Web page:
1   Universal JavaScript

author:Thava Alagu thavamuni@gmail.com
Version:0.1
Date:2016 October 07
status:Draft

1.1   Prologue

This is an introductory book for JavaScript Language for C/C++ or Java Programmers. JavaScript is ubiquitous. It was born from browsers and is now used everywhere. At it’s core, it is a decent programming language and it has it’s strengths and weaknesses. Much of it’s bad reputation came from inconsistent DOM implementations on browsers. However as a language, it is powerful and one of its kind.

As per Atwood’s Law proposed by Jeff Atwood:

Any application that can be written in JavaScript, will eventually be
written in JavaScript.

JavaScript is now used to write programs in different areas where no one ever had originally imagined while it was invented for browser.

1.2   History

It is important to understand the history of JavaScript:

Year Language/Std Author Comments
1995-1996 LiveScript Brendan Eich at Netscape Renamed to JavaScript before release.
1996 JScript Microsoft JScript – new name to avoid trademark issues. IE 3.0
1997 ECMAScript ECMA-262 Microsoft and Netscape Standardization effort with European Computer Manufacturers Associatin.
1999 ECMA-262 V3   Major Revision. IE 4.0+, Netscape 4.5+
2009 ECMA-262 V5   Major Revision.

1.3   Installation

You can learn javascript using any browser:

  • Chrome with built-in developer tools. (Tools=>Developer Tools=>Console).
  • Firefox with firebug extension

It is also easier to learn javascript using standalone commandline shell:

  • The shell provided by node.js ; It is built on V8 Javascript engine used by chrome browser.
  • The Rhino javascript engine written in Java

1.4   Document Object Model

The primary target audience of JavaScript is Web programmers, both client side and server side. The related standard of interest is DOM, Document object Model.

“Dynamic HTML” is a term to describe the combination of HTML, style sheets and scripts that allows documents to be animated. The W3C standard DOM (Document Object Model) standardizes the object model of XML and HTML documents to be exposed to the scripts.

The W3C DOM specifications provide bindings only to Java and ECMAScript. It would be useful to skim through the ECMAScript bindings provided by DOM standard.

1.5   Language Overview

JavaScript (or ECMAScript) is Object-based language, not class-based language. The basic language and host facilities are provided by objects. There is a notion of object, properties, attributes, built-in type, primitive value, function object and so on. It is important that we familiarize ourselves with the exact meaning of these terms in the context of Javascript.

Term Definition/Comments
object Unordered collection of properties with zero or more attributes. Example for an attribute is ReadOnly, DontEnum, etc. An object is said to be of type Object.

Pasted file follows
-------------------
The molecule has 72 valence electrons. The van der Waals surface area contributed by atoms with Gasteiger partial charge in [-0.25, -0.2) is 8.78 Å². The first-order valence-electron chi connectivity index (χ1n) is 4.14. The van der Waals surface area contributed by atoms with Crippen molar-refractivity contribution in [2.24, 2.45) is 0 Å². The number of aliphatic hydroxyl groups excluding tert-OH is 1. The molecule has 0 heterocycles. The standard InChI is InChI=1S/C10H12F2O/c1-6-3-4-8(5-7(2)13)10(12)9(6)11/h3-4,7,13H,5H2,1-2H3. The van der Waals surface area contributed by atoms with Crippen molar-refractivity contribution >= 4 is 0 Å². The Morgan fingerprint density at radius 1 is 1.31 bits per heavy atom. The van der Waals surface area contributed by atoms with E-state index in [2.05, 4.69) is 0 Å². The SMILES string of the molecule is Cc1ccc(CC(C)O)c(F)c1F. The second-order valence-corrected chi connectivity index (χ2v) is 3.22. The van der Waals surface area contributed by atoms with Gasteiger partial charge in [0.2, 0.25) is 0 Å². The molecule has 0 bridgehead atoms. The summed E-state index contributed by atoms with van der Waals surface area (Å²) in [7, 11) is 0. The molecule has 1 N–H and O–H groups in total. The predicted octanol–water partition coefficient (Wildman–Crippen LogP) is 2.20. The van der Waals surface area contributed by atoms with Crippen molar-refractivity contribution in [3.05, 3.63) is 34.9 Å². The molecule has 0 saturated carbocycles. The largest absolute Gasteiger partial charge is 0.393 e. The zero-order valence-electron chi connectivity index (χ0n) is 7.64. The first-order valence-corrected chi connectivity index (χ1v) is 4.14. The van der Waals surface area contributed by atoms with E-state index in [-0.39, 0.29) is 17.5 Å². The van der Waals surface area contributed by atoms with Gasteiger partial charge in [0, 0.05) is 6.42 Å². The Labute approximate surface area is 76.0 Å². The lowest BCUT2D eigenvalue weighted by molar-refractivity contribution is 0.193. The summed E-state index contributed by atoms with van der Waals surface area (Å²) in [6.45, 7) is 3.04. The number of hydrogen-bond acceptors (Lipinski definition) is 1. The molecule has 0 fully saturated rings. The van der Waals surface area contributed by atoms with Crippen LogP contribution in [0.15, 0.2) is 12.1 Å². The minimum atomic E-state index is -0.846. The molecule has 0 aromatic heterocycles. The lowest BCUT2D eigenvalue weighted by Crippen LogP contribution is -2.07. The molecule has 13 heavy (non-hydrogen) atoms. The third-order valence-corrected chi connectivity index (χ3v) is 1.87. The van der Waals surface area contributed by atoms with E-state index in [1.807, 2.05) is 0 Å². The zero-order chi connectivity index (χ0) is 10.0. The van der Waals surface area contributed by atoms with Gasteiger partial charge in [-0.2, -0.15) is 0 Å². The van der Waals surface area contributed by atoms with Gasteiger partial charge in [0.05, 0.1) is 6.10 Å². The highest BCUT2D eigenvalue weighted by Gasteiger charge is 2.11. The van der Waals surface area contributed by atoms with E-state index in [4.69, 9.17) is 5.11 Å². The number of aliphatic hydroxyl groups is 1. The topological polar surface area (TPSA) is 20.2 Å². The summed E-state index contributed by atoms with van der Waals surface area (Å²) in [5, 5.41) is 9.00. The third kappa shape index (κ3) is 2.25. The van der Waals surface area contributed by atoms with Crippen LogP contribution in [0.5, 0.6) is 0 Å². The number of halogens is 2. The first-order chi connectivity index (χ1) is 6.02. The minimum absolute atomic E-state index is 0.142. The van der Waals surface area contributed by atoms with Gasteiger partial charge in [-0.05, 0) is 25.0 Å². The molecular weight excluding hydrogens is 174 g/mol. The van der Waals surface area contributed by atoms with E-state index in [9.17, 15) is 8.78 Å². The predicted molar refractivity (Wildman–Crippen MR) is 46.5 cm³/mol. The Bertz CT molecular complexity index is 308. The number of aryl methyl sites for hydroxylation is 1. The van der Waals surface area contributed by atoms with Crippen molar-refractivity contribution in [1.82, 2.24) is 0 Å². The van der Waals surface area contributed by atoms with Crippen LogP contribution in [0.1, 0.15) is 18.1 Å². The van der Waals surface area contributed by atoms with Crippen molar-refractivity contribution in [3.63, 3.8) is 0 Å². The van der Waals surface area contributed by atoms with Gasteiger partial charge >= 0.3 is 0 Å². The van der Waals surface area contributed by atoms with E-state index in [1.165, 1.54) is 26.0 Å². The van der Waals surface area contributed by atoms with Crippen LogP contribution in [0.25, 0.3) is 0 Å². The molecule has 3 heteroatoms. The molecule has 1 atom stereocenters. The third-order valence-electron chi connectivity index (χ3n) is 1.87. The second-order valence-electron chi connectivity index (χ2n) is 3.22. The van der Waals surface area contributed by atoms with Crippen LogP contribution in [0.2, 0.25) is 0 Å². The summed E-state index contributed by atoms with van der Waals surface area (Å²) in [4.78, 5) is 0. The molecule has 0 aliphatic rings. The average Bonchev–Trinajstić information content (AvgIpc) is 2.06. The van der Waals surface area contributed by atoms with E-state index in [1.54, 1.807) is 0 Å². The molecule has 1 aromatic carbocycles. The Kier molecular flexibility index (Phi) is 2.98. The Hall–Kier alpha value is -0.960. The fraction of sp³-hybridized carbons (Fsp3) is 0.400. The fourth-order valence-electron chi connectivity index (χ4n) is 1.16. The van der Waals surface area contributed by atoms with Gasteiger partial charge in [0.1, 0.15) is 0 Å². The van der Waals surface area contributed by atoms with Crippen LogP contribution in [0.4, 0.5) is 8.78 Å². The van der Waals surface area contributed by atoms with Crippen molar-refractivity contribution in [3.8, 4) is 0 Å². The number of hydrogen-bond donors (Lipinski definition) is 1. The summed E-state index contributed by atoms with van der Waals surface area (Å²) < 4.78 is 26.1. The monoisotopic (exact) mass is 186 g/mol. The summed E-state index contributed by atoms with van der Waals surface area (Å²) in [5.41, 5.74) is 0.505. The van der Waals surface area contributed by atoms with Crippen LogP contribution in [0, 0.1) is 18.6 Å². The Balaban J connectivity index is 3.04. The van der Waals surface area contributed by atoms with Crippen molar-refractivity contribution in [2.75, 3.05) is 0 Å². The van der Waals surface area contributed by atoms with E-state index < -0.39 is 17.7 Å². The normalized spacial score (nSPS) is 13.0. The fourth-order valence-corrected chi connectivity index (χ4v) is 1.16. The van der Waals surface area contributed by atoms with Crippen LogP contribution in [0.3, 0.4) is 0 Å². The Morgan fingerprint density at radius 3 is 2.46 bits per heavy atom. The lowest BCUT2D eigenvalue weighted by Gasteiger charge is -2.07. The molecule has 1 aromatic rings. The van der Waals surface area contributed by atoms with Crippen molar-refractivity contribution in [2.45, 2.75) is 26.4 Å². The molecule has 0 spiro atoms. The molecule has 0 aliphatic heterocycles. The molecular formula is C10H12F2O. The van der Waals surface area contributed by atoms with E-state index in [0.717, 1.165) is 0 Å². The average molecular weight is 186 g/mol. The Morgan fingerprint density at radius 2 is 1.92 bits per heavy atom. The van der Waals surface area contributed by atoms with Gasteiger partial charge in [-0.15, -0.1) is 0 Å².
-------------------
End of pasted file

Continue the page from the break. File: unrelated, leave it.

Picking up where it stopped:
property Property is used to represent data or function. It could be a primitive value or an object itself. (Note the recursive definition). A property is a property in the context of a ‘owning’ object. The ownership is not exclusive– i.e. a single object could be a property of 2 different objects.
builtin-types Following are built-in types: Undefined, Null, Boolean, Number, String and Object. Note that Function is not a separate type– Function type is a special type of Object type which is callable.
primitive-value Value of the following built-in types: Undefined, Null, Boolean, Number and String.
builtin-objects All built-in types are also built-in objects. In addition, we have Global object, Function, Array, Math, Date, Regexp and error objects Error, EvalError, RangeError, etc. The reason to call these as builtin-objects vs builtin-type is that these are implemented in terms of built-in type Object.
Constructor A constructor is a Function object that creates and initialises objects. Constructor has an associated prototype object that is used to implement inheritance.
Prototype Object used to implement inheritance. constructor.prototype refers to the object to be inherited.

JavaScript supports prototype based inheritance.

1.5.1   Understanding typeof Operator

typeof(t) Result
Undefined “Undefined”
Boolean “boolean”
Number “number”
String “string”
Object (native and “object” doesn’t implement [[Call]]) “object”
Object (native and “function” implements [[Call]]) “function”
Object (host) Implementation-dependent

1.6   Language Tutorial

Following examples are based on using console window using Chrome browser. (Invoke by selecting following options: Tools => Developer Tools => Console).

1.6.1   Arithmetic operations

> 5 + 10
  15

> Math.pow(2, 5)
  32

> 5/3
1.6666666666666667

> Math.floor(5/3)
1

> 5, 7, 21           # or (5, 7, 21)
  21

> a = b = c = 100
  100

> b = (c=5, d=10, 20)   # Embedded assignment in expression is OK.
  20

> 5 < 10
  true

> 5 && 10
  10               // <== It is not a boolean!

> !! (5 && 10)
  true             // <== Use this to convert expr to boolean.

> 5 || 10
  5

> 5 & 1
  1

> 2 << 5
  64

> typeof 5
  'number'

> aaa
  ReferenceError: aaa is not defined

> 2 * 'some'
  NaN

> a++
  100

> a
  101

> ++a
  102

> a += 10
  112

> 6 + '5'        // Integer promoted to string. Not the other way.
  '65'

> parseInt('123Hello')
123

> parseInt('08')      <== Treats as Octal.
0

> parseInt('08', 10)  <== Use Radix always
8